Restoration Efforts in West Virginia
Sustain, restore and conserve

Natural Channel Design Review Course is a Hit!
July 13, 2009

Biologist, Rich Starr, leading field session of NCD course, USFWS
Biologist, Rich Starr, leading field session of NCD course, USFWS

When EPA (Region 6) needed a standardized method for stream restoration design, they turned to the U.S. Fish and Wildlife Service, Chesapeake Bay Field Office. The ensuing course, developed with Baker Engineering Inc., trains individuals to review stream restoration designs developed using natural channel design methodology (NCD).

NCD uses geomorphic measurements from stable streams as a template for designing the restored stream. Adjustments can then be made so that the restored stream can accommodate the flow and sediment without creating excessive erosion or deposition downstream.

The course, initially offered at National Conservation Training Center in West Virginia, was attended by two EPA regulators from each region. Topics covered included fluvial principles and processes, restoration objective, NCD methodology, stabilization techniques and monitoring. Participants learned assessment and design review though a combination of lecture, field sessions and classroom exercises.

The National Center for Conservation Training recognized the importance of this course and has added it to their course catalog.

The second presentation of this course occurred in Kansas and was attended by Federal State and local government representatives as well as non-governmental organizations from Missouri, Kansas and Iowa. Administrators, regulators, public works employees and restoration designers and practitioners were among those attending.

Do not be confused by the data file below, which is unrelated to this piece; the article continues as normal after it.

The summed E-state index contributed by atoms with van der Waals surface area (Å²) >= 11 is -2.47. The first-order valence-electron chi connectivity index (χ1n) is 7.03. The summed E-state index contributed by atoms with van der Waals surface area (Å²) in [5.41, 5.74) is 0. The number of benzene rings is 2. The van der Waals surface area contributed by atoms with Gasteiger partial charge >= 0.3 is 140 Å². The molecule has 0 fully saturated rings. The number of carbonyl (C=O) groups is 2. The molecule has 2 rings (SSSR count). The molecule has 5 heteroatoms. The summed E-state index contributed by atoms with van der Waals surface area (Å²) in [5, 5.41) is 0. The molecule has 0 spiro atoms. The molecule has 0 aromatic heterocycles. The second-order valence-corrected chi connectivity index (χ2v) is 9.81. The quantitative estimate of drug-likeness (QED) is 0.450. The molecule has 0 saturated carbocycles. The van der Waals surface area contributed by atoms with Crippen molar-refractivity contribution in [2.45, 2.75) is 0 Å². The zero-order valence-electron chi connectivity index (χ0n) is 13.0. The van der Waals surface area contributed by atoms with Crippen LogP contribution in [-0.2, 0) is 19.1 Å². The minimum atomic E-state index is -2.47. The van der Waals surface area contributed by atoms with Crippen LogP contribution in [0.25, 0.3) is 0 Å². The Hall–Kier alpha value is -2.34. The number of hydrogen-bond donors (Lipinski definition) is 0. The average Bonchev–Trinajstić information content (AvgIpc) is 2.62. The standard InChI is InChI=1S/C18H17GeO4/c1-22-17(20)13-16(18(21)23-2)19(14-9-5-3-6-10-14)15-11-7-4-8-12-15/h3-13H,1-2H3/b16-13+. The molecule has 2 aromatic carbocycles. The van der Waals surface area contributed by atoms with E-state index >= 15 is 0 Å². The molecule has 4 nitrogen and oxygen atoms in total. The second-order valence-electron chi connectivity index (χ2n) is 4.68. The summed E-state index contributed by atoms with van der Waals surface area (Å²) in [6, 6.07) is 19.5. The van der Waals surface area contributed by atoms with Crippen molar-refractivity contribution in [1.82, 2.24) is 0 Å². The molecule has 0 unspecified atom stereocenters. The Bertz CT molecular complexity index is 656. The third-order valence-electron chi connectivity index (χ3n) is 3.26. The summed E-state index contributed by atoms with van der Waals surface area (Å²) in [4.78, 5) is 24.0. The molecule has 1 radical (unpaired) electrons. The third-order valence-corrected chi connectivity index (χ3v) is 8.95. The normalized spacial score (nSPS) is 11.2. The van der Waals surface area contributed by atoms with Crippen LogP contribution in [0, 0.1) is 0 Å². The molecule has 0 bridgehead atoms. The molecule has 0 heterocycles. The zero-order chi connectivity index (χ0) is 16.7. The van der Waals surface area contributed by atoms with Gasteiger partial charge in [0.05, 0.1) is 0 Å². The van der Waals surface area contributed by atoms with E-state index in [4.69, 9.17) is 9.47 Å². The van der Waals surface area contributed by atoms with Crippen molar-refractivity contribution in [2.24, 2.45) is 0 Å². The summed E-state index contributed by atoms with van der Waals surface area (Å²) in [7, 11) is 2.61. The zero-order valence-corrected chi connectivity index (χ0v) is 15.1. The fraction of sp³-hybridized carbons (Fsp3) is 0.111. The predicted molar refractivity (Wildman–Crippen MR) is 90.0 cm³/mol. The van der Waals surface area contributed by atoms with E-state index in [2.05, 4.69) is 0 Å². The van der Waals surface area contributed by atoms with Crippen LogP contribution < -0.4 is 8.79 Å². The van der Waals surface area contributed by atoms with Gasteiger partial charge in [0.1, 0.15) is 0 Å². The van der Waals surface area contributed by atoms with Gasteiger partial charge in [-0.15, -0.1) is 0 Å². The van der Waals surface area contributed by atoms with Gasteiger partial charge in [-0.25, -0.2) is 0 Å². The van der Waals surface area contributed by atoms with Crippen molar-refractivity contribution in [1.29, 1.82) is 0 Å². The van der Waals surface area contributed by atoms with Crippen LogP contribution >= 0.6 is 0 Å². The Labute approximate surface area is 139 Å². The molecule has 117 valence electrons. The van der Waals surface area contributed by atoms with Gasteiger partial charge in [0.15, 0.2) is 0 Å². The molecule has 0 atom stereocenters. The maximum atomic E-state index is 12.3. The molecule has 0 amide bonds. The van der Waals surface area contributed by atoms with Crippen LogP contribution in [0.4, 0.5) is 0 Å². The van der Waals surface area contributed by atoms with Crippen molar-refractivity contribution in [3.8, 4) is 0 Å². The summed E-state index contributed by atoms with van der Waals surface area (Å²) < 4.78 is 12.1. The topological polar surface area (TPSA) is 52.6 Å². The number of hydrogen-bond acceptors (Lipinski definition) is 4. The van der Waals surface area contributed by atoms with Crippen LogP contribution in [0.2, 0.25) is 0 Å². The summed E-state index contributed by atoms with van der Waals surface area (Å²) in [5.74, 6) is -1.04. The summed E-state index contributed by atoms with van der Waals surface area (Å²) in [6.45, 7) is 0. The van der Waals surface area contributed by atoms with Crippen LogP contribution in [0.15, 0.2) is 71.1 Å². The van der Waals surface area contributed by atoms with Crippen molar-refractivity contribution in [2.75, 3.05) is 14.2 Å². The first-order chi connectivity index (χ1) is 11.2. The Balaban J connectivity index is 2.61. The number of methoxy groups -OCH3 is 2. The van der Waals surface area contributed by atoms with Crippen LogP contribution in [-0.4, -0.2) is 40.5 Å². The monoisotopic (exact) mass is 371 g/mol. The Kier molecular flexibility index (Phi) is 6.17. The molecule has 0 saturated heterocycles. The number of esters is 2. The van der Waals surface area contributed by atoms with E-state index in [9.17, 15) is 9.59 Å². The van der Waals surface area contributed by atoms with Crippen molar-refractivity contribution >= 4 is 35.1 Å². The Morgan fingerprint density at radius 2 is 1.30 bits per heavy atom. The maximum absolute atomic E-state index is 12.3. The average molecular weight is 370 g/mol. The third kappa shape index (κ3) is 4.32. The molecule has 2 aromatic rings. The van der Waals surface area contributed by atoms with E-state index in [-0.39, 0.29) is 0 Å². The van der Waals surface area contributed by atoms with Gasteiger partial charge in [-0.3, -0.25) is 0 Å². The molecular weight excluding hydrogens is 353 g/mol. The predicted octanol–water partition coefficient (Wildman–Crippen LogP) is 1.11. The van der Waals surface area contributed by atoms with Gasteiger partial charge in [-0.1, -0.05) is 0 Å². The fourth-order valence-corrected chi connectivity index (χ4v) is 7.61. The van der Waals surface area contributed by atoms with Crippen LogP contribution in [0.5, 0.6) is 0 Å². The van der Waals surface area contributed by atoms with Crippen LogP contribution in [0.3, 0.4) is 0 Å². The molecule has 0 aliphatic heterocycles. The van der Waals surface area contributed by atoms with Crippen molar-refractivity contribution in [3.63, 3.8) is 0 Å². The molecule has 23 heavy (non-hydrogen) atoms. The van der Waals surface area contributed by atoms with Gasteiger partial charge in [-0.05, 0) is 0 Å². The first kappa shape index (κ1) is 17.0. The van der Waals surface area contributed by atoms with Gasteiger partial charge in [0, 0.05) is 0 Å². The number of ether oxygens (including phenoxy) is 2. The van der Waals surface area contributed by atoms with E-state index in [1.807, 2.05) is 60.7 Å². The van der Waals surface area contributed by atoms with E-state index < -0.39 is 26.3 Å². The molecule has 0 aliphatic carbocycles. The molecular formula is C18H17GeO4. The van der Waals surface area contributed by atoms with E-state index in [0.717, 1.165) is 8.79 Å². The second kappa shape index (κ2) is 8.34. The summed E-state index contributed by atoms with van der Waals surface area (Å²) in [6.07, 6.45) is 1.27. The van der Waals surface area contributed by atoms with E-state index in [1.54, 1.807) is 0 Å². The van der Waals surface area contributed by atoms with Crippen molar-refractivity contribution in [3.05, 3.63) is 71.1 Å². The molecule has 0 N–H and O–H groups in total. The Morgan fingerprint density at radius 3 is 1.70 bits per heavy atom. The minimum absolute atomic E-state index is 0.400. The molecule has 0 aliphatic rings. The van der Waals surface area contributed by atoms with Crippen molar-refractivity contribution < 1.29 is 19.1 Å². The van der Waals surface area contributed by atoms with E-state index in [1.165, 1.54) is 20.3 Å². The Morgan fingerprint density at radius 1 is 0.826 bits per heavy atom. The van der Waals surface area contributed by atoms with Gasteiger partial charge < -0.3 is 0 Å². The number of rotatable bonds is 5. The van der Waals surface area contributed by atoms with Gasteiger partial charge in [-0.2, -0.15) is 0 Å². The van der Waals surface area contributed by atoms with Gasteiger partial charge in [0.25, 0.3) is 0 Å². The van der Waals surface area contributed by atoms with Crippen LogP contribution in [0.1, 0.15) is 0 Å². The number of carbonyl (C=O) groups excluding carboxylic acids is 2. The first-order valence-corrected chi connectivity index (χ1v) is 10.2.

For more information contact:
Rich Starr

Aquatic Species Conservation White Sulphur Springs National Fish Hatcheryto Begin Propagation of the Atlantic Pigtoe
June 1, 2009

Atlantic pigtow mussel. NC Wildlife Resource Commissioon photo.
Atlantic pigtow mussel. NC Wildlife Resource Commissioon photo.

White Sulphur Springs National Fish Hatchery, in partnership with the Conservation Management Institute, recently secured a research grant to identify suitable fish hosts for the Atlantic pigtoe, Fusconaia masoni. Due to population declines across its historic range, the Atlantic pigtoe is listed as threatened by the state of Virginia and in 2008, the U.S. Fish & Wildlife Service proposed that the Atlantic pigtoe be considered for Endangered Species Act protection. Pregnant female mussels will be collected from the Nottoway River within the boundaries of the Fort Pickett Army National Guard Manuever Training Center in Blackstone, VA. Fort Pickett has one of the best remaining populations of the Atlantic pigtoe in Virginia, and possibly the world.

Contact Info: Matthew Patterson, 304-536-1046,

Last updated: November 16, 2009